A lead-acid battery benefits from what is known as a shuttle reaction, which does (within reason) allow excess energy to be absorbed and dissipated. This mechanism is not present in lithium batteries and it makes them very intolerant to overcharging.
A lithium battery that is being held at an elevated voltage with zero current flowing in has been overcharged and is getting damaged. This situation commonly happens with many marine charge controllers, including and especially some supposedly designated for lithium banks.
The “lithium” versions of the Genasun GV-5 and GV-10 MPPT solar charge controllers are prime example of this as they maintain 14.2V on the battery indefinitely (based on units inspected in 2015)
Since absorption voltage can’t practically be used to limit charging, it becomes a matter of determining when to stop.
Charge termination ideally needs to occur before the battery is completely full, because most of the heating and stress on the battery happens at the very end of a full charge only.
The tell-tale sign of a fully charged (or overcharged) battery is that it is no longer able of absorbing any significant current
If charging at very low currents, such as 0.05C, where internal resistance doesn’t meaningfully skew the voltage reading, termination can be implemented based on a voltage threshold on the basis that the current is then known to be low. A small solar system charging a sizable bank can fall in this category.
In this case, charging must stop when the target voltage is reached and not resume until the voltage has dropped to a level indicating that the battery can be recharged again.
At higher currents, this strategy errs on the safe side by leaving an undercharged battery, but is seldom satisfactory, because absorption is still important with lithium cells in order to make a good use of the capacity installed.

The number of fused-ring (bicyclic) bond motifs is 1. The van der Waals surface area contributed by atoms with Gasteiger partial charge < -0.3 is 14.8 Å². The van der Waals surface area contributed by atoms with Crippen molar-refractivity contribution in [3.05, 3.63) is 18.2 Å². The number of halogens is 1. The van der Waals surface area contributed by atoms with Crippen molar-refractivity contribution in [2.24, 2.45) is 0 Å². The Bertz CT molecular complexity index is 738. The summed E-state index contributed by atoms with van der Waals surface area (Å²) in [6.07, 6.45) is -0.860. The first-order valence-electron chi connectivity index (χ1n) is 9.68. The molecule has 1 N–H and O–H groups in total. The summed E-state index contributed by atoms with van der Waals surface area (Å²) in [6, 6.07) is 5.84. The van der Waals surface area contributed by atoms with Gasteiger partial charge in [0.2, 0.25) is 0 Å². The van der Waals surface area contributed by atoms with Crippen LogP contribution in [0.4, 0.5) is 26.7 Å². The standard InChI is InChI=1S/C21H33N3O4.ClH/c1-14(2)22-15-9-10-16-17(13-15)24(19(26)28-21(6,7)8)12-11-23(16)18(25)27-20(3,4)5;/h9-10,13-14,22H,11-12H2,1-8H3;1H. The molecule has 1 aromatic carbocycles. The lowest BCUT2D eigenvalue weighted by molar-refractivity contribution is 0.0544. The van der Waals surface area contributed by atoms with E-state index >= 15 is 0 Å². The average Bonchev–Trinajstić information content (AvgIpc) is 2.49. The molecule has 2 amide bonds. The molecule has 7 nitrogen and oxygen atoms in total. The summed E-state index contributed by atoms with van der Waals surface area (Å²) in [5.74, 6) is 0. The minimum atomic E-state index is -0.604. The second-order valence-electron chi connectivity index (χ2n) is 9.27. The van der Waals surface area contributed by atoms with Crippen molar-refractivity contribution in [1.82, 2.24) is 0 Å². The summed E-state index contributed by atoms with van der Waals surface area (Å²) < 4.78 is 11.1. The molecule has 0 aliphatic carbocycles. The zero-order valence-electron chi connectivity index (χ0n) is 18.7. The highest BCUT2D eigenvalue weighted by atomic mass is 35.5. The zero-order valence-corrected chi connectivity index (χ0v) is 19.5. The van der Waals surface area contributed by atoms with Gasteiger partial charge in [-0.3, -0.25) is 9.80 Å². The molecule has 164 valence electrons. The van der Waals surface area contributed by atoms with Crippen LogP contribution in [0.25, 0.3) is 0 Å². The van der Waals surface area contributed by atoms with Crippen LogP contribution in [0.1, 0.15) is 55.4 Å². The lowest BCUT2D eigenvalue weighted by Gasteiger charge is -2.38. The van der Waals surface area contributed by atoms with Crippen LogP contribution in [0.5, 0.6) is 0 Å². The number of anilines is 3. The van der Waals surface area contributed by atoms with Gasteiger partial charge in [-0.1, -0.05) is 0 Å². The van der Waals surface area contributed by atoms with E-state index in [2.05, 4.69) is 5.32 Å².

Schemes involving a timed absorption period perform an approximate charge termination only. If the battery requires bulk charging and the duration of the absorption period has been determined wisely, a good charge cycle may result. If the battery is already full when charging begins, it will invariably suffer throughout the undesirable absorption phase; using a lower maximum charging voltage limits the stress placed on the cells, but fails to properly address the issue and increases the overall charging time.
Nearly all so-called “smart” alternator controllers typically implement this strategy to provide a charge termination that is anything but smart… any charge termination is still a lot better than none however.
Absorption times with lithium iron phosphate batteries should typically not exceed 30-35 minutes in most situations, and much less if the battery is being charged at low current.
Optimal Charge Termination
In all instances where significant charging currents are present, achieving proper termination requires monitoring both current and voltage to make an informed decision.
The voltage must be up at the absorption setpoint while the current is down at the charge termination limit; this indicates that the ability of the battery to absorb further charge is near its end. The final state of charge achieved depends on the combination of maximum voltage and minimum current, but changing the termination current is the only reliable way of altering the state of charge obtained.
Charging equipment intended for lead-acid batteries is hardly ever able to perform a proper charge termination, because overcharging lead-acid cells (with the exception of gel-cells) is acceptable to some extent, there are no real safety considerations arising and batteries are relatively inexpensive. The functionality required is not present and the addition of the word “lithium” in the product brochure often does exactly nothing to remedy to this situation.
While battery voltage is always available, battery current is either not measured or the information is not exploited by the equipment.
 CALB CA180FI and Sinopoly LFP200AHA cell datasheets.
 D. Doerffel, S.A. Sharkh, A critical review of using the Peukert equation for determining the remaining capacity of lead–acid and lithium-ion batteries, Journal of Power Sources, 155 (2006) 395–400
 N. Omar, P. Van den Bossche, T. Coosemans and J. Van Mierlo, Peukert Revisited—Critical Appraisal and Need for Modification for Lithium-Ion Batteries, Energies 2013, 6, 5625-5641; doi:10.3390/en6115625
 L. Lu, LiFePO4 battery performance testing and analysis for BMS, Department of Automotive Engineering, Tsinghua University (2011)